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Discussion Starter · #1 ·
Hi all. I just bought a 2007 Caliber SXT with a 2.0L, 107,000 miles. I've put about 12,000 miles on it and done two oil changes so far. Engine power seems pretty normal - not amazing, but can still feel confident passing other cars in an open area.

This whole time I've noticed it is requiring an oil top-off every time I drive it. I think I've put in about 5+ quarts between oil changes. It never leaves a puddle - I don't see any major external leaks, no oil in the coolant, and I don't see any smoke out the back - even if I am following the car on long road trips. I replaced the PCV valve just to make sure of this, I blew compressed air through all the PCV hoses to make sure they were clear - no issues there.

Any common issues with this engine and this problem? I really don't know where all this oil is going and I assume I must be burning it all -valve seals? -piston rings burned/stuck? Seems to run fine...
Thoughts and experience anyone?
 

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Well, it has to be going SOMEWHERE.

Check your coolant...make sure it's not looking milky. If it is, you have a blown head gasket. If you're not seeing any puddles under the car in the morning then you could be burning it. Rev up the car and see if you're blowing any blue-ish smoke..that's the sign of oil burning.

You could always try doing a leak-down test. Take out the spark plugs and connect a smoke machine or an air compressor to the oil filler hole, pump in some air, and see how much air is coming out of the spark plug holes. There should be little to no air coming out of the spark plug holes but If you get an appreciable amount out of any of them then oil is getting past your rings and burning.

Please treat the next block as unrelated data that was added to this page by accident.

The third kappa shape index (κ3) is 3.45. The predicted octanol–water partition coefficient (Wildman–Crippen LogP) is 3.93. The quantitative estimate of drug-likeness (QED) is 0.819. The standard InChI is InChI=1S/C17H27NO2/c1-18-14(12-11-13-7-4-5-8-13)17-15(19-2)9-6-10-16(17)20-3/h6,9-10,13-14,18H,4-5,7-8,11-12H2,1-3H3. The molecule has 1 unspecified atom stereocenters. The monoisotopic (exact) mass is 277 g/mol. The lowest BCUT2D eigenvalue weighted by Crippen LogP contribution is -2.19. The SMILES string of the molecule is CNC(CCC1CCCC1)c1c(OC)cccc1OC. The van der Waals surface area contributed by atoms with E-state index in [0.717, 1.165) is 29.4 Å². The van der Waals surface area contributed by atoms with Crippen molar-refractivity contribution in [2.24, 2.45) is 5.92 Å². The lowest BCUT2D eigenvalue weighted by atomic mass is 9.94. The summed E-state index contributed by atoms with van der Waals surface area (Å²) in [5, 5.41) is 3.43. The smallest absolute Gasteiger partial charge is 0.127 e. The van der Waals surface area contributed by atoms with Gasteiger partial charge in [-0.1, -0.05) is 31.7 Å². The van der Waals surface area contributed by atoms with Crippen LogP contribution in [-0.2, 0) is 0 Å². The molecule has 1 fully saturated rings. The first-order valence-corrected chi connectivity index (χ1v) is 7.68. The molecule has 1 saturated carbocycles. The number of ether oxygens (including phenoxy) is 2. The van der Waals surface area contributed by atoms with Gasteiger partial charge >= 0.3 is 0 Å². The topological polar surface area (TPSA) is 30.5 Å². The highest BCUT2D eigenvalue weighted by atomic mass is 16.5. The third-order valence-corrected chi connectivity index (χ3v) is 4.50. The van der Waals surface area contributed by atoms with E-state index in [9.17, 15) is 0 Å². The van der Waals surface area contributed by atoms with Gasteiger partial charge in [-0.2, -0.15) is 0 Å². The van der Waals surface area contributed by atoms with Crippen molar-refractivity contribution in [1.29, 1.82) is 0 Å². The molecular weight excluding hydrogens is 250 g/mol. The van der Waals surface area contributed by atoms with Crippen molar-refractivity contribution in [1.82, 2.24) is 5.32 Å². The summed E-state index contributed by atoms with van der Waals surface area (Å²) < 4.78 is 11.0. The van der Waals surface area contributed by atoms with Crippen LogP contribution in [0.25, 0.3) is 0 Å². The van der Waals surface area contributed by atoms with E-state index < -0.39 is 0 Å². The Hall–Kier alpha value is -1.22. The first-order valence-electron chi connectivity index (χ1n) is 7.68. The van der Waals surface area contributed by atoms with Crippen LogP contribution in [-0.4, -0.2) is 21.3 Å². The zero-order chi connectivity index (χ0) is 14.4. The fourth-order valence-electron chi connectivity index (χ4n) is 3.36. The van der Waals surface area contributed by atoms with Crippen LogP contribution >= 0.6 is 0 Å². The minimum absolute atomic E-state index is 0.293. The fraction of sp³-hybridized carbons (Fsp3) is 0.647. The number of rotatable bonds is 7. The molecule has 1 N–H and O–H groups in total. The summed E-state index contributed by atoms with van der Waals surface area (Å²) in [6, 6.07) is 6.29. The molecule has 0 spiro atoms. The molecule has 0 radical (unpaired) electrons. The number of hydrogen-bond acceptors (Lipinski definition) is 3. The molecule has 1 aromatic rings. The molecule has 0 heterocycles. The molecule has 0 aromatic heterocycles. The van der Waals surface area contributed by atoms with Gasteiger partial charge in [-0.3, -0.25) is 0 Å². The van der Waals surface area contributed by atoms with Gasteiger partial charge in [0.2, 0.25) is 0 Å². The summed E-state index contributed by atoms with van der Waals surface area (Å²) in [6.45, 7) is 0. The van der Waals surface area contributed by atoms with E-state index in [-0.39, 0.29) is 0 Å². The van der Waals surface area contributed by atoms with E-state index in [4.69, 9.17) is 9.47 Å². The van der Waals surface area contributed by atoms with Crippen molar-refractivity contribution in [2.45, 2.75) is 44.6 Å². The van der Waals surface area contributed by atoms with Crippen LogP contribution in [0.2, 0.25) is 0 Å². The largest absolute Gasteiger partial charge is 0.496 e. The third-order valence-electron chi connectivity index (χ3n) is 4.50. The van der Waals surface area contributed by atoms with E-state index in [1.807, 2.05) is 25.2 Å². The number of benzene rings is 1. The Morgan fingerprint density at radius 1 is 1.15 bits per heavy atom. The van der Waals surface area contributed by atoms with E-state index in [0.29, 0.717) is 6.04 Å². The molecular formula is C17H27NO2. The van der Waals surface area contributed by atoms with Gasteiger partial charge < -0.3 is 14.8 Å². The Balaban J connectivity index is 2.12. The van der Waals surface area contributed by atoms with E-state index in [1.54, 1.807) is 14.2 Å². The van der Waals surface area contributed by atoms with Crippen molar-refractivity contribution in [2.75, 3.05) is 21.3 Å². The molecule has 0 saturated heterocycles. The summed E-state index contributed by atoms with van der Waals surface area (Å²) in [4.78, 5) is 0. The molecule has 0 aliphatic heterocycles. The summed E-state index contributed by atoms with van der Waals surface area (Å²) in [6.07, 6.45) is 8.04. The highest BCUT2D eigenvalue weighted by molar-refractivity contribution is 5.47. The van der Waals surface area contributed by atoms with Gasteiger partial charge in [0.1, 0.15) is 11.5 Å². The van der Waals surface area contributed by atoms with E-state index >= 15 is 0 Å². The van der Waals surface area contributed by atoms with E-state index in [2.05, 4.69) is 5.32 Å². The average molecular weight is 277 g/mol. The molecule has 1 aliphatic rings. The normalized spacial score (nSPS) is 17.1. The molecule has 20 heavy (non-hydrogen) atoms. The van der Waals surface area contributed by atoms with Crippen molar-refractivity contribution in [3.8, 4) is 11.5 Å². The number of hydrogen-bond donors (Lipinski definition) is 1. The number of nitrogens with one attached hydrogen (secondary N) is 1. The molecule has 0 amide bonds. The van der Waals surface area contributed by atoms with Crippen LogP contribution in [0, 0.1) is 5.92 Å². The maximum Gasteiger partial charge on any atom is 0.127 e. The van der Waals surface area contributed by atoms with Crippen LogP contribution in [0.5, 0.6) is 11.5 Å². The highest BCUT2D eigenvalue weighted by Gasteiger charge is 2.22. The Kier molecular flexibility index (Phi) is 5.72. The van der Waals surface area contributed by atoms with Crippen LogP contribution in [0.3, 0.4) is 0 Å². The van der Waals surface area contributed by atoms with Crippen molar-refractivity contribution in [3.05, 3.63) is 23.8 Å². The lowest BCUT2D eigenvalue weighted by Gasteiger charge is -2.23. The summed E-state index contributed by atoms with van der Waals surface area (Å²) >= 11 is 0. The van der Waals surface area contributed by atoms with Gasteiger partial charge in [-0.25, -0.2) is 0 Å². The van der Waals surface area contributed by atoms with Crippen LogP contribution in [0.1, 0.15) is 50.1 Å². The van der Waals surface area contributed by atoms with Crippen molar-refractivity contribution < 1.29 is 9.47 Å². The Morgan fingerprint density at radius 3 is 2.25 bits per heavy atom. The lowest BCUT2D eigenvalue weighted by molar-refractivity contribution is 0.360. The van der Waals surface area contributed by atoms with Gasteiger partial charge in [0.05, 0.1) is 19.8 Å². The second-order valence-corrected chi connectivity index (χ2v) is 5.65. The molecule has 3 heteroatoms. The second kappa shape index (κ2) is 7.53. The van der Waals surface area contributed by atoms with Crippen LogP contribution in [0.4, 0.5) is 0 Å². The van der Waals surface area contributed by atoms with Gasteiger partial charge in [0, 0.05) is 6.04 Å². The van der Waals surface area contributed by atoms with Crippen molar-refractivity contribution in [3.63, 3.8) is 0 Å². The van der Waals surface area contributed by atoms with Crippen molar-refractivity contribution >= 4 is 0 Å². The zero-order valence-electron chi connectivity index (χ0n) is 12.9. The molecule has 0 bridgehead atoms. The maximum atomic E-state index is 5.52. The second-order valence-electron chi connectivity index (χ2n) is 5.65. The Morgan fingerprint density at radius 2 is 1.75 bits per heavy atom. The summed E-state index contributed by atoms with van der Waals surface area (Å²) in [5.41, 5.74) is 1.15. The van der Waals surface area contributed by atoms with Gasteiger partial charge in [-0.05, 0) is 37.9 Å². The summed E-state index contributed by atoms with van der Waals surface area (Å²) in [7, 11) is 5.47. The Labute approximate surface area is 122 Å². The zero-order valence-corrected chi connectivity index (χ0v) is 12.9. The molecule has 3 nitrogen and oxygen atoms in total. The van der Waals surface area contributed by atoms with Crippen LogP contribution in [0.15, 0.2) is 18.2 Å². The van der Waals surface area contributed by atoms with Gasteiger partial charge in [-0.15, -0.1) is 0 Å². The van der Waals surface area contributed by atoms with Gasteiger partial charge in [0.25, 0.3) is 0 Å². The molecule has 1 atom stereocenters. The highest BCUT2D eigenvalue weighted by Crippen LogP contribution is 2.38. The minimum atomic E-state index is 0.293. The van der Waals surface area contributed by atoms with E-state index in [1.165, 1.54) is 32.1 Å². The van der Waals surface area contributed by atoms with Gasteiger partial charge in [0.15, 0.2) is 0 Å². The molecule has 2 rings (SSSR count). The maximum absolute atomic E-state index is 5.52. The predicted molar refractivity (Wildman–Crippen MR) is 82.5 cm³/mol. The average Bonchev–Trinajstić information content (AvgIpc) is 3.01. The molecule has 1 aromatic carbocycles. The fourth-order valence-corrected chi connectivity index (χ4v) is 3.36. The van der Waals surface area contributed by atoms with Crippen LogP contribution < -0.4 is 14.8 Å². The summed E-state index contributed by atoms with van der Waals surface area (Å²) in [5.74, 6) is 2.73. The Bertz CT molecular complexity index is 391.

And no, engine problems of this nature are not common with the Caliber...the engine itself is pretty solid on these rigs.
 

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Hello good,
What lubricant are you using? Maybe if you burn it, it's time to make a little change.
My recommendation up front.
Use an internal motor oil cleaner. And then a metal parts sealer that works very well.
First you clean and decarbonize the interior and then you seal all the gaps and small internal tolerances of the engine.
I am a Technical Advisor for Innotec Europe and this product is wonderful. That if at least every 2 years you should use the sealant. The cleaner can be spaced if you want every 4 years.
If you can't find Innotec you can use other brands that are available in your country or at your dealer in the area.
It depends on the oil you are using, if the car drinks it, try to thicken it one point above the one you are using now. You already tell us what oil you use and what average temperatures there are in winter summer in your country.
Cheers
 

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Discussion Starter · #4 ·
Well, it has to be going SOMEWHERE.

Check your coolant...make sure it's not looking milky. If it is, you have a blown head gasket. If you're not seeing any puddles under the car in the morning then you could be burning it. Rev up the car and see if you're blowing any blue-ish smoke..that's the sign of oil burning.

You could always try doing a leak-down test. Take out the spark plugs and connect a smoke machine or an air compressor to the oil filler hole, pump in some air, and see how much air is coming out of the spark plug holes. There should be little to no air coming out of the spark plug holes but If you get an appreciable amount out of any of them then oil is getting past your rings and burning.